MXA TEAM TESTED: PRO CIRCUIT 2017-18 HONDA CRF450 LINKAGE
WHAT IS IT? Pro Circuit’s 2017-18 Honda CRF450 linkage not only lowers the tall rear of the CRF450, it also stiffens the initial part of the shock’s stroke for better control and less wallowing in the rough.
WHAT’S IT COST? $224.95.
CONTACT? www.procircuit.com or (951) 738-8050.
WHAT STANDS OUT? Here’s a list of things that stand out with the Pro Circuit 2017-18 Honda CRF450 shock links.
(1) Purpose. A longer shock link can alter a bike’s rising rate, kick out the head angle and lower the seat height. Since the 2017-18 Honda CRF450 has a stinkbug stance and tends to wallow in the initial part of the stroke, a lower shock link can address these issues. The Pro Circuit 2017-18 Honda CRF450 link arms are 1.5mm longer than the stock 144mm link arms. The Pro Circuit link lowers the rear of the bike by 12mm.
(2) Linkage theory. Shock linkages work by compressing the shock from the bottom while it is being compressed against the top shock mount by the energy of the bump. By altering the speed of the shock per millimeter of stroke, damping is increased as the shock moves upward. How it does this is very simple. Since the orifices in the shock piston are fixed, they flow more shock fluid at low speeds than they can at high speeds. As the shock shaft speed increases, the fluid can’t get through the orifices as fast, thus the flow rate is impeded, much like trying to push a 10-pound pig through a 5-inch hole in a fence. The harder you push, the slower the pig goes. In action, changes in the speed per millimeter allow for a softer feel in the first one-third of travel, progressively stiffer damping in the middle third, and supreme bottoming resistance in the final one-third of the stroke.
(3) Rising rate. The speeding up of the shock as it moves upward is called rising rate. It is common practice for the manufacturers to change the rising rate to solve suspension issues. For example, if a bike bottoms excessively over big jumps, the engineers will make the shock resist bottoming by making the shock move faster in the final third of the stroke. Conversely, if a shock is too stiff at the end of its stroke, the engineers will go to a less progressive rate change to make the suspension feel plusher.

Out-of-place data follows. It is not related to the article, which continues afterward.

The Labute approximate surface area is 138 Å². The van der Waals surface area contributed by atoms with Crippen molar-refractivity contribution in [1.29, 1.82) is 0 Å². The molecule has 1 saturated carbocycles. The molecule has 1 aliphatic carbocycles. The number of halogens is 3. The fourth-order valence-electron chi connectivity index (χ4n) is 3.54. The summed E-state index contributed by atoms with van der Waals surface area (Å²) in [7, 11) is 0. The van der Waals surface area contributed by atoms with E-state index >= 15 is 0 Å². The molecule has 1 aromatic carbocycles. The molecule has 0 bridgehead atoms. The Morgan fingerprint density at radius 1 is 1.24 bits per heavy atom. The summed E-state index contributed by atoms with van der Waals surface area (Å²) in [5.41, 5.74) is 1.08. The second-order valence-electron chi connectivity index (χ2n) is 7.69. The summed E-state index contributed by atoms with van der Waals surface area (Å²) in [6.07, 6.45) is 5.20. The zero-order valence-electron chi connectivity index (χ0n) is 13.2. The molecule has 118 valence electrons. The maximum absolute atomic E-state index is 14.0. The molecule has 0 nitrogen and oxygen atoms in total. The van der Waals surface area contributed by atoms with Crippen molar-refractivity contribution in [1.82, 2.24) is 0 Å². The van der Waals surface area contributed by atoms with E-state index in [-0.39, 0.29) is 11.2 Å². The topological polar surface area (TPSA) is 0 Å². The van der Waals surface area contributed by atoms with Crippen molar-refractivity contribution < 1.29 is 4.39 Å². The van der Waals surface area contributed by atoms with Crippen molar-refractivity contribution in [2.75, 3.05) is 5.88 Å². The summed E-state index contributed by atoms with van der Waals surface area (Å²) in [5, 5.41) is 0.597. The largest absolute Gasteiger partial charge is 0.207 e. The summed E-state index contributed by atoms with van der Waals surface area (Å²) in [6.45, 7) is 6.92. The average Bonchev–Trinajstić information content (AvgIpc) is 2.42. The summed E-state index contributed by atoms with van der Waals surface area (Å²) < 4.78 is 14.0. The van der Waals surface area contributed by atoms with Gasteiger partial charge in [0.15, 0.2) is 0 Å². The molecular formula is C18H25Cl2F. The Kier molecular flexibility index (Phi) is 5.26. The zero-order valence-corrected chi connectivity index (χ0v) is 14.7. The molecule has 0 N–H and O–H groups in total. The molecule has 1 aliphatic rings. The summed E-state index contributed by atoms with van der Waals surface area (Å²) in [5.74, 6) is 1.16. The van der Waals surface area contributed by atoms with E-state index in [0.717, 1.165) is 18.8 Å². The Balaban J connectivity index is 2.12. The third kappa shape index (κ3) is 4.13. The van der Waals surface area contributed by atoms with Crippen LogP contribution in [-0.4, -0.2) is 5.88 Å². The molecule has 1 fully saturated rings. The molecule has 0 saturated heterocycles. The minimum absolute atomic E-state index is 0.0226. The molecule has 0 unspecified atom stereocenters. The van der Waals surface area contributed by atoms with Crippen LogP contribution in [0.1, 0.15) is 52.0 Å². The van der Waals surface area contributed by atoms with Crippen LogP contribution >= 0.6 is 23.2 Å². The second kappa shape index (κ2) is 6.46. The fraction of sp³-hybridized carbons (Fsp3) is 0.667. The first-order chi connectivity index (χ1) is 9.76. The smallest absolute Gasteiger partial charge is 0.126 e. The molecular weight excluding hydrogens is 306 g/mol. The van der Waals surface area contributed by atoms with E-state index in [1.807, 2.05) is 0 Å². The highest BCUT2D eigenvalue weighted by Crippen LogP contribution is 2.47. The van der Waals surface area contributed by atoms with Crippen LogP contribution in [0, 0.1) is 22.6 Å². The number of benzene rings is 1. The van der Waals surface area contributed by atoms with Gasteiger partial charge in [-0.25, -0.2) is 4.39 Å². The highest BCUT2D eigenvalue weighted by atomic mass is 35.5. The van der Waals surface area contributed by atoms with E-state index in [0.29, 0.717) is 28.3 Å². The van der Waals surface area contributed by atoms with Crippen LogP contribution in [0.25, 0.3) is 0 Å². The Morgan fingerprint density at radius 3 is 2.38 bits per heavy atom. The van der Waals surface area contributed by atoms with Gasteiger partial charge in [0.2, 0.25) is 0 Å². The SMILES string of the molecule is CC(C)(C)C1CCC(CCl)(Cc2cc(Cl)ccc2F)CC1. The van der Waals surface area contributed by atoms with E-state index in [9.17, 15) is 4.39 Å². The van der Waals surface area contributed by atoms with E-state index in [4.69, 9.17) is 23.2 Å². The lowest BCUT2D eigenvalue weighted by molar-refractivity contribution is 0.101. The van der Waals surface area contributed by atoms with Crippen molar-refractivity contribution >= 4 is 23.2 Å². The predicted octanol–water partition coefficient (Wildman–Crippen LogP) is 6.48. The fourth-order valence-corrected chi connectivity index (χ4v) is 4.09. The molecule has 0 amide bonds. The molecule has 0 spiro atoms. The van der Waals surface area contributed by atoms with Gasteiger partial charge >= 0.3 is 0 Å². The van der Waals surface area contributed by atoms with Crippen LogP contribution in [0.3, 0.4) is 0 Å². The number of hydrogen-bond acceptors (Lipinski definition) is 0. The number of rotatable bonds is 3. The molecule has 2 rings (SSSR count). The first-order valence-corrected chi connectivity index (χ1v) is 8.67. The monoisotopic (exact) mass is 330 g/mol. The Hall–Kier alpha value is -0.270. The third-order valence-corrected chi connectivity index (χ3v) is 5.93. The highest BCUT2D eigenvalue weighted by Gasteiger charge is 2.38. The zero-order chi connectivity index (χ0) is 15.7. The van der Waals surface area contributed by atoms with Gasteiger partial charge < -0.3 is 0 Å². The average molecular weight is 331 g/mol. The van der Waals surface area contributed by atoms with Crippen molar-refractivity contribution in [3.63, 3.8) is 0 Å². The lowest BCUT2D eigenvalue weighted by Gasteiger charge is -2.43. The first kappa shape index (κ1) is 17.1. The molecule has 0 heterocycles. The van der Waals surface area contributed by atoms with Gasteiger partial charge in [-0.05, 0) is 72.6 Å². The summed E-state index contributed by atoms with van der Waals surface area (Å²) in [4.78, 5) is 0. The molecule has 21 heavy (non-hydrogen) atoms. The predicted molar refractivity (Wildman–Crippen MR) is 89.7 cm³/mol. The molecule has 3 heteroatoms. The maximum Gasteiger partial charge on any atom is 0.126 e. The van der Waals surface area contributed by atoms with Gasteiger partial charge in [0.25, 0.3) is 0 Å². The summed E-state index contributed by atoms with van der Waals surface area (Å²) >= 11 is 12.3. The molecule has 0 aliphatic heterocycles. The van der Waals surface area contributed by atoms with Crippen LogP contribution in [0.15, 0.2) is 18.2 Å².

(4) Linkage arms. It is important to note that rising-rate changes are achieved by the eccentric cam of the shock linkage’s bell crank, not the linkage arms. Longer link arms do not change the rising rate. Instead, they change the starting point of the shock on the existing leverage curve. The longer arm achieves this by rotating the bell crank slightly higher in its arc. In effect, installing longer link arms makes the shock feel stiffer initially without changing how it feels later in the stroke. At the same time, longer link arms lower the rear of the bike.
(5) Performance. Before MXA resorted to a longer link, we were shortening the CRF450’s Showa shock. This was a drastic solution for a shock that was already 45mm shorter than the year before. The Pro Circuit link lowered the rear of the seat, increased compression damping in the initial part of travel and gave us more tuning possibilities. With the link installed, we slid the forks up 2mm to keep the same head angle, lightened the high-speed compression and reset the sag. Overall, every MXA test rider preferred the 2017 CRF450 with the Pro Circuit link.
WHAT’S THE SQUAWK? No complaints.
MXA RATING: It no secret that the 2017-18 CRF450 has suspension issues, both front and rear. On the 2017 model many of these ills can be alleviated by stiffer fork and shock springs, but springs don’t address the seat height, chassis setup or wallowing problems. The Pro Circuit link does.